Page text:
Senate investigation of CIA dogged by controversy

By David Espo

Associated Press

Published: Wednesday, March 12 2014 12:00 a.m. MDT

CIA Director John O. Brennan pauses as he speaks at the Council on Foreign Relations, Tuesday, March 11, 2014, in Washington. The head of the Senate Intelligence Committee said Tuesday the CIA improperly searched a stand-alone computer network established for Congress in its investigation of allegations of CIA abuse in a Bush-era detention and interrogation program and the agency's own inspector general has referred the matter to the Justice Department for possible legal action.

Carolyn Kaster, Associated Press

Enlarge photo»

WASHINGTON — House Speaker John Boehner said Wednesday he is concerned over allegations of CIA snooping into computer files used by Senate investigators delving into allegations of past spy agency torture.

At the same time, Boehner said he would keep his fuller opinions to himself until an internal report is completed by the CIA's inspector general.

The Ohio Republican spoke one day after Sen. Dianne Feinstein said the CIA's actions appeared designed to hamper the Senate Intelligence Committee's probe and may have violated the Constitution and federal law. The California Democrat chairs the panel.

Boehner made his comment as the White House said top aides have been in touch with key senators in the past day about completing declassification of the Senate panel's report into the Bush-era treatment of detainees in the war on terror after the attacks of Sept. 9, 2011.

"The President wants to ensure the review is completed, declassified and its conclusions released so we can close this chapter," Caitlin Hayden, National Security Council spokeswoman, said in a statement.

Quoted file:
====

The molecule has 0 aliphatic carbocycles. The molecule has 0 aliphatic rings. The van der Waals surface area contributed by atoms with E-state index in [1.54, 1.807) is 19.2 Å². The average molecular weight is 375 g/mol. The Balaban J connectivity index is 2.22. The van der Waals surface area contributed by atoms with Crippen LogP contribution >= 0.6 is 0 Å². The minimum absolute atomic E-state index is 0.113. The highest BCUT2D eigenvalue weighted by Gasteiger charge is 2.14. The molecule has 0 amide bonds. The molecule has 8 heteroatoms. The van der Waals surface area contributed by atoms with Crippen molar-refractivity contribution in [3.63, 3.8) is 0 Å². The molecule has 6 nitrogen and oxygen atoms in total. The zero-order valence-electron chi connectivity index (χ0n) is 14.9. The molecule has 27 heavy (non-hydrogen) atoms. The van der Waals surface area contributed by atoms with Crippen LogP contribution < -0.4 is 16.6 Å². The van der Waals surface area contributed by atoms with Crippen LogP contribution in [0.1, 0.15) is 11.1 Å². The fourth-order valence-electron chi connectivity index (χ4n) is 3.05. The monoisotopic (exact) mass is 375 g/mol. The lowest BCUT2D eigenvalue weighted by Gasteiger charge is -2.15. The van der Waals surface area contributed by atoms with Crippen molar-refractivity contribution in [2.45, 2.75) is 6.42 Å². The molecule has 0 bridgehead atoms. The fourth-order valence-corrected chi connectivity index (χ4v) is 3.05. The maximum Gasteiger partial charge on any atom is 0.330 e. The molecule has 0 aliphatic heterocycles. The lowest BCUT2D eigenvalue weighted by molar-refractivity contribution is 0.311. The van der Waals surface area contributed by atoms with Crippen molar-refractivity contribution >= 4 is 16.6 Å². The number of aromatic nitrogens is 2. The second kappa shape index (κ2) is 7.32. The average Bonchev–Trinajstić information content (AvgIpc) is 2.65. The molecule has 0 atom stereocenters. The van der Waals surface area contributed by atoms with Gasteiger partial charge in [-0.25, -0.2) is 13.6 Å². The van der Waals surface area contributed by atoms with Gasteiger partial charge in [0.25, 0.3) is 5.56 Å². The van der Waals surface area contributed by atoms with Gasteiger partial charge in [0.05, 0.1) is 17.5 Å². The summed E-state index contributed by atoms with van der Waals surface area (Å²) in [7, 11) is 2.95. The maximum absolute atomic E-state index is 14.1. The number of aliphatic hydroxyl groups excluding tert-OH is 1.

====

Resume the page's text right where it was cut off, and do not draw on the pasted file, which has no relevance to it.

So far, the controversy has brought Feinstein and other senators into conflict with the CIA, although it clearly has the potential to expand.

Rep. Mike Rogers, R-Mich., chairman of the House Intelligence Committee, said, "Well, it's really been something that those two (Feinstein and CIA Director John Brennan) were working out. I didn't think it was my place to do that.

"Clearly, things have changed," he said.

Whatever their partisan differences or disagreements on policy, lawmakers generally are united when it comes to defending Congress' role as overseer of the executive branch of government.

Even before the day's developments, the episode had the markings of a classic Washington controversy as interpretations of facts diverge, some lawmakers choose sides, others suggest the new probe and the White House seeks a middle ground.

At its core, the controversy involves Feinstein's allegation that a CIA search of a computer network it set up for Senate investigators may have violated the Constitution and federal law.

"As far as allegations of the CIA hacking Senate computers, nothing could be further from the truth," the agency's director, John Brennan, said Tuesday, denying an allegation that Feinstein, D-Calif., did not make in her extensive remarks on the Senate floor.

Brennan said the agency had not sought to thwart Senate investigators put to work investigating the issue. He added that the agency was eager to put to rest the controversy stemming from the interrogation of detainees in the war on terror, and said agency personnel "believe strongly in the necessity of effective, strong and bipartisan congressional oversight."

But bipartisanship seemed to erode in the wake of Feinstein's speech, in which she said the CIA's search of the dedicated computer system possibly violated the Constitution as well as federal law and an executive order that prohibits the agency from conducting domestic searches.

Several Democrats praised her, while some Republicans pointedly did not.

"I support Sen. Feinstein unequivocally, and I am disappointed that the CIA is apparently unrepentant for what I understand they did," Senate Majority Leader Harry Reid, D-Nev., told reporters in the Capitol.

Another Democrat, Sen. Patrick Leahy of Vermont, said Feinstein had learned the lesson established by an investigative committee that looked into FBI and CIA activities more than three decades ago.

"She's speaking the truth," he said. "The Church Committee taught us you've got to be willing to do that or you're not going to get the truth," he added, referring to the long-ago investigation headed by the late Sen. Frank Church, D-Idaho.

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